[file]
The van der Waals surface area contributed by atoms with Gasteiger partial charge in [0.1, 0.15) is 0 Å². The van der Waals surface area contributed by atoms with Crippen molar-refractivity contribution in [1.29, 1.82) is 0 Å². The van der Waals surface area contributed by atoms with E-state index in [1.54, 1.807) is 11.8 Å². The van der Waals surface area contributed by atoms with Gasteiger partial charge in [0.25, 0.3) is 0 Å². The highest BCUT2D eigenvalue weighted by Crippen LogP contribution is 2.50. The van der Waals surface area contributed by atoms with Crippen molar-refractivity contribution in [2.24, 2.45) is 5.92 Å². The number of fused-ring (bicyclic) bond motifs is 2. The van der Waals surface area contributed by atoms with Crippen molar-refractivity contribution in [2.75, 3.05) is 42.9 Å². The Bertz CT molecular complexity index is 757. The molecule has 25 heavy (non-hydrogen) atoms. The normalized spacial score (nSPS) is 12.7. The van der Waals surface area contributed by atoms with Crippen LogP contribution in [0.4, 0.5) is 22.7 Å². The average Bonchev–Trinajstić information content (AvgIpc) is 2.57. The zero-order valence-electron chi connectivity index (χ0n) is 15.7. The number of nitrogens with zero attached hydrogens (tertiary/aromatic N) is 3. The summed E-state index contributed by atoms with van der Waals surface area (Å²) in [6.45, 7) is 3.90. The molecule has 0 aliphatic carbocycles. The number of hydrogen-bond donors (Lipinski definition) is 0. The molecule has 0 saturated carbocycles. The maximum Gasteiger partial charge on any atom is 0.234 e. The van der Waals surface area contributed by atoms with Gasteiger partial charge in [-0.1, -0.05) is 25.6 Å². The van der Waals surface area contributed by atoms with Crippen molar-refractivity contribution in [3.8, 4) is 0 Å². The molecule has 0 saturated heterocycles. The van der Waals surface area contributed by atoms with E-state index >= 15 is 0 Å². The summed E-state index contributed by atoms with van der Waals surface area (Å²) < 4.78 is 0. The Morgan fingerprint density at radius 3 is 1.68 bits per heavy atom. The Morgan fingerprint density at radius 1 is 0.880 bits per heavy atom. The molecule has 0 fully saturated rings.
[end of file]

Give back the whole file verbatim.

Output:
The van der Waals surface area contributed by atoms with Gasteiger partial charge in [0.1, 0.15) is 0 Å². The van der Waals surface area contributed by atoms with Crippen molar-refractivity contribution in [1.29, 1.82) is 0 Å². The van der Waals surface area contributed by atoms with E-state index in [1.54, 1.807) is 11.8 Å². The van der Waals surface area contributed by atoms with Gasteiger partial charge in [0.25, 0.3) is 0 Å². The highest BCUT2D eigenvalue weighted by Crippen LogP contribution is 2.50. The van der Waals surface area contributed by atoms with Crippen molar-refractivity contribution in [2.24, 2.45) is 5.92 Å². The number of fused-ring (bicyclic) bond motifs is 2. The van der Waals surface area contributed by atoms with Crippen molar-refractivity contribution in [2.75, 3.05) is 42.9 Å². The Bertz CT molecular complexity index is 757. The molecule has 25 heavy (non-hydrogen) atoms. The normalized spacial score (nSPS) is 12.7. The van der Waals surface area contributed by atoms with Crippen LogP contribution in [0.4, 0.5) is 22.7 Å². The average Bonchev–Trinajstić information content (AvgIpc) is 2.57. The zero-order valence-electron chi connectivity index (χ0n) is 15.7. The number of nitrogens with zero attached hydrogens (tertiary/aromatic N) is 3. The summed E-state index contributed by atoms with van der Waals surface area (Å²) in [6.45, 7) is 3.90. The molecule has 0 aliphatic carbocycles. The number of hydrogen-bond donors (Lipinski definition) is 0. The molecule has 0 saturated carbocycles. The maximum Gasteiger partial charge on any atom is 0.234 e. The van der Waals surface area contributed by atoms with Gasteiger partial charge in [-0.1, -0.05) is 25.6 Å². The van der Waals surface area contributed by atoms with Crippen molar-refractivity contribution in [3.8, 4) is 0 Å². The molecule has 0 saturated heterocycles. The van der Waals surface area contributed by atoms with E-state index >= 15 is 0 Å². The summed E-state index contributed by atoms with van der Waals surface area (Å²) < 4.78 is 0. The Morgan fingerprint density at radius 3 is 1.68 bits per heavy atom. The Morgan fingerprint density at radius 1 is 0.880 bits per heavy atom. The molecule has 0 fully saturated rings.